once i got to 26th st. i'd have two miles of downhill along this street i loved so much and then it would be 1.2 miles along the ocean to the finish. i know every bend, rise, fall and pot hole along the way. i don't know if i could have overridden my body the way i did if it weren't for how well i know the road and how inspired i felt being on it. i was able to just shut off my head and go.

i saw rich at moreno dr., jaime and oliver were going to be at 17th st., rebekah was at 11th, jen was at georgina, elon at palisades. the route was lined with friends and memories and i let them all push me forward. i don't think there was a smile on my face, but i was full of pride for what i have become. 11 years ago, overweight, two pack a day smoker, no exercise whatsoever and not an abundance of self-esteem and generally someone who was afraid to try for fear she would fail.

this race, for me, had become the pinnacle of that evolution. having my family running the race, bringing it to other people for the first time, setting a big goal for myself, and ultimately, staring it down on my own, but supported by friends, family and a community that i love.

i knew as i was coming down san vicente that i had missed my time goal, but i was okay with it. i wasn't giving up. it was still all worth it. the sound of the helicopters wubb-wubbing above pushed me on even more. it kind of made me feel like the leader! fog was blowing by me as i hit ocean ave. it was a straight shot down to the finish line, but it looked really far, so i took my gaze down a bit and just stayed in myself ... working, pushing and appreciating that i've become a woman who is always willing to at least try!

^..^

12 comments:

Charisa said...

Whoooo hoooo congrats! What a great race! Enjoy your recovery :)

M said...

YEAHHH! Great race, and fantastic race report!!

fed said...

Eric Feder : beautiful story, wonderful perseverance.
-you should be proud !!
thank u for sharing your inspiring perspective-peace -e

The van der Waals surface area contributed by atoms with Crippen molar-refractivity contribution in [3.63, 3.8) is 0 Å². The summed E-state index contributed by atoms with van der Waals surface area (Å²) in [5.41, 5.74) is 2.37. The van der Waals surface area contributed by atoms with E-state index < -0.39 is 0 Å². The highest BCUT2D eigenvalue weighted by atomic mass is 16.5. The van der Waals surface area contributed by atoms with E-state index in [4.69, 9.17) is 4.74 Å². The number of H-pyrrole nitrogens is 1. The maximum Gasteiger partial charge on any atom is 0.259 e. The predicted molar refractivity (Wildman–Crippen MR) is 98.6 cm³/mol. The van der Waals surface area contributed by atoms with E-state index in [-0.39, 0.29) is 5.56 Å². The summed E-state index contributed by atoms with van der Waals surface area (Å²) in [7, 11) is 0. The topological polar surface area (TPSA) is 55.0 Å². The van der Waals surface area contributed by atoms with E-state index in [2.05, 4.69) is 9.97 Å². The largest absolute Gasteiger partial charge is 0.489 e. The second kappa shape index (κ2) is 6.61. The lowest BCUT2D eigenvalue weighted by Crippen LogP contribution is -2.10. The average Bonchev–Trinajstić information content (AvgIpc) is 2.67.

Aimee (I Tri To Be Me) said...

That was a great race report! Woohoo on pushing through the pain and finishing!! You did awesome! And, how cool that your brother did it too. My sister and I are running the Denver Rock-n-Roll marathon in the fall and I can't wait!

Food Allergy Queen said...

Cat, this was great! Since I'm never ever gonna run a marathon (asthma, bad back and knees), I got to experience it through you. Thanks. And so glad that you are so comfortable with who you've become in the past 11 years. yay you!

Pedergraham said...

Yay, Cat. I loved reading your take on the two cities since I've lived (shorter-term) in both of them. Kudos to you for all of your hard work---and, oh my, my Type A gotta be one time personality would not have liked being stuck on the freeway before the race start!

Josh said...

great report Cat. and you had a fantastic race - you never know what's going to challenge you on race day, but you pushed through it all. I'm glad I was able to be there with you for part of it! Congrats again!

LATriBri said...

Great report!! Glad that you pulled through and what a great perspective on the experience! Sometimes we get so wrapped up in time goals that you miss out on the bigger picture. Well done!

Beth said...

Yeah!! I got to read the whole thing! ;)

What a great, great report Cat...and an awesome race...but even better the journey you've taken! It's an amazing transformation that you've made!! Amazing what sport can do. Congrats on it all!!!

Nina said...

Awesome report, Cat! I love your view on the course and your perseverance through the race. Congratulations!

ojs said...

Really exciting, Cat! Way to tough through it. Sorry I won't be spectathleting with you at Oceanside this year!

Andrea said...

Oh Cat! This is fantastic!! I'm very happy for you. You always have the best mental outlook during challenging times. I look to you for race mantras!!!

Congrats on your accomplishment. :)